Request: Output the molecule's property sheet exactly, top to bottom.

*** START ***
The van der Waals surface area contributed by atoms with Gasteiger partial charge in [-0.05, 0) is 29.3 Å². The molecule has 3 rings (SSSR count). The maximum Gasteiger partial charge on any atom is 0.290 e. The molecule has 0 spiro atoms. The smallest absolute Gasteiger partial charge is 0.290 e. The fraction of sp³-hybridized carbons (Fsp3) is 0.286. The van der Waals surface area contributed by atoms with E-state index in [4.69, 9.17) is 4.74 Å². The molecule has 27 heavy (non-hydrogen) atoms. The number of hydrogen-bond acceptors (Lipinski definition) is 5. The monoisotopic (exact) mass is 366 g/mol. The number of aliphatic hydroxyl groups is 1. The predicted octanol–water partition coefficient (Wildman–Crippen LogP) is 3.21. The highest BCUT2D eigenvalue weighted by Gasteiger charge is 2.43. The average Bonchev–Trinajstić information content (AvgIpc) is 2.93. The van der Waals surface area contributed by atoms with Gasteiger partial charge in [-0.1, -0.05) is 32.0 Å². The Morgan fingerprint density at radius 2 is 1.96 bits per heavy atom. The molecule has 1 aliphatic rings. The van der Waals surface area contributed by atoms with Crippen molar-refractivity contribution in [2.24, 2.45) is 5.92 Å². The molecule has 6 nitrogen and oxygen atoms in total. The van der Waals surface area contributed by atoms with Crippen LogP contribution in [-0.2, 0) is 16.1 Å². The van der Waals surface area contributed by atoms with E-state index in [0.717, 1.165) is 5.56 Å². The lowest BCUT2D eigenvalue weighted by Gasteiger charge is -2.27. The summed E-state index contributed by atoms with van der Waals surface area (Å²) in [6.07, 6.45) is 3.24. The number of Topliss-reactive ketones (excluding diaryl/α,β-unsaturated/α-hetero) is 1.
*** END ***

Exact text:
The van der Waals surface area contributed by atoms with Gasteiger partial charge in [-0.05, 0) is 29.3 Å². The molecule has 3 rings (SSSR count). The maximum Gasteiger partial charge on any atom is 0.290 e. The molecule has 0 spiro atoms. The smallest absolute Gasteiger partial charge is 0.290 e. The fraction of sp³-hybridized carbons (Fsp3) is 0.286. The van der Waals surface area contributed by atoms with E-state index in [4.69, 9.17) is 4.74 Å². The molecule has 27 heavy (non-hydrogen) atoms. The number of hydrogen-bond acceptors (Lipinski definition) is 5. The monoisotopic (exact) mass is 366 g/mol. The number of aliphatic hydroxyl groups is 1. The predicted octanol–water partition coefficient (Wildman–Crippen LogP) is 3.21. The highest BCUT2D eigenvalue weighted by Gasteiger charge is 2.43. The average Bonchev–Trinajstić information content (AvgIpc) is 2.93. The van der Waals surface area contributed by atoms with Gasteiger partial charge in [-0.1, -0.05) is 32.0 Å². The Morgan fingerprint density at radius 2 is 1.96 bits per heavy atom. The molecule has 1 aliphatic rings. The van der Waals surface area contributed by atoms with Crippen molar-refractivity contribution in [2.24, 2.45) is 5.92 Å². The molecule has 6 nitrogen and oxygen atoms in total. The van der Waals surface area contributed by atoms with Crippen LogP contribution in [-0.2, 0) is 16.1 Å². The van der Waals surface area contributed by atoms with E-state index in [0.717, 1.165) is 5.56 Å². The lowest BCUT2D eigenvalue weighted by Gasteiger charge is -2.27. The summed E-state index contributed by atoms with van der Waals surface area (Å²) in [6.07, 6.45) is 3.24. The number of Topliss-reactive ketones (excluding diaryl/α,β-unsaturated/α-hetero) is 1.